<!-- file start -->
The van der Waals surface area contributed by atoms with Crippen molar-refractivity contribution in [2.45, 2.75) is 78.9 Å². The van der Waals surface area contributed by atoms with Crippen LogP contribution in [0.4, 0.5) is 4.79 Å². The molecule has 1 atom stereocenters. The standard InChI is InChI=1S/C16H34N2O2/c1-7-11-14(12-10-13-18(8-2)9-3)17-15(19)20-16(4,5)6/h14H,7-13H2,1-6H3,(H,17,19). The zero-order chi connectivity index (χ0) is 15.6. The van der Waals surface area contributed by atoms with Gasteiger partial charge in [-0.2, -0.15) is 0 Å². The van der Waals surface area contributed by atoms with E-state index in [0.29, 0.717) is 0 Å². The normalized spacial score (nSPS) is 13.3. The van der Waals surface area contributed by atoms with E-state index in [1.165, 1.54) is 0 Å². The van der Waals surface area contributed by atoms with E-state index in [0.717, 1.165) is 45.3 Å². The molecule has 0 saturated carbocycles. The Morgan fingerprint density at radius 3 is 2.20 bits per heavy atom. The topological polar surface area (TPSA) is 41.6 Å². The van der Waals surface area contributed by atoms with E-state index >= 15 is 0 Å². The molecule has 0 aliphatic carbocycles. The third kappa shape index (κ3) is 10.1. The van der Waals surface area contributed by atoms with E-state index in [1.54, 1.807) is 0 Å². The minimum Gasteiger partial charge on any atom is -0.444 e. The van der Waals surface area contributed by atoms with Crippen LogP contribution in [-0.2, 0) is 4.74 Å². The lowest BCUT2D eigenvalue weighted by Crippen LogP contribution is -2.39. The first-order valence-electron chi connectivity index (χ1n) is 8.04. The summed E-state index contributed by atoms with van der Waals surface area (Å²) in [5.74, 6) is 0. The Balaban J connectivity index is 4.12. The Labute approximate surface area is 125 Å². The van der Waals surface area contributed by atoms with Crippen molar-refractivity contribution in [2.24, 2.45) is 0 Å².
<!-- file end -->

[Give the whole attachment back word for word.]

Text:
The van der Waals surface area contributed by atoms with Crippen molar-refractivity contribution in [2.45, 2.75) is 78.9 Å². The van der Waals surface area contributed by atoms with Crippen LogP contribution in [0.4, 0.5) is 4.79 Å². The molecule has 1 atom stereocenters. The standard InChI is InChI=1S/C16H34N2O2/c1-7-11-14(12-10-13-18(8-2)9-3)17-15(19)20-16(4,5)6/h14H,7-13H2,1-6H3,(H,17,19). The zero-order chi connectivity index (χ0) is 15.6. The van der Waals surface area contributed by atoms with Gasteiger partial charge in [-0.2, -0.15) is 0 Å². The van der Waals surface area contributed by atoms with E-state index in [0.29, 0.717) is 0 Å². The normalized spacial score (nSPS) is 13.3. The van der Waals surface area contributed by atoms with E-state index in [1.165, 1.54) is 0 Å². The van der Waals surface area contributed by atoms with E-state index in [0.717, 1.165) is 45.3 Å². The molecule has 0 saturated carbocycles. The Morgan fingerprint density at radius 3 is 2.20 bits per heavy atom. The topological polar surface area (TPSA) is 41.6 Å². The van der Waals surface area contributed by atoms with E-state index >= 15 is 0 Å². The molecule has 0 aliphatic carbocycles. The third kappa shape index (κ3) is 10.1. The van der Waals surface area contributed by atoms with E-state index in [1.54, 1.807) is 0 Å². The minimum Gasteiger partial charge on any atom is -0.444 e. The van der Waals surface area contributed by atoms with Crippen LogP contribution in [-0.2, 0) is 4.74 Å². The lowest BCUT2D eigenvalue weighted by Crippen LogP contribution is -2.39. The first-order valence-electron chi connectivity index (χ1n) is 8.04. The summed E-state index contributed by atoms with van der Waals surface area (Å²) in [5.74, 6) is 0. The Balaban J connectivity index is 4.12. The Labute approximate surface area is 125 Å². The van der Waals surface area contributed by atoms with Crippen molar-refractivity contribution in [2.24, 2.45) is 0 Å².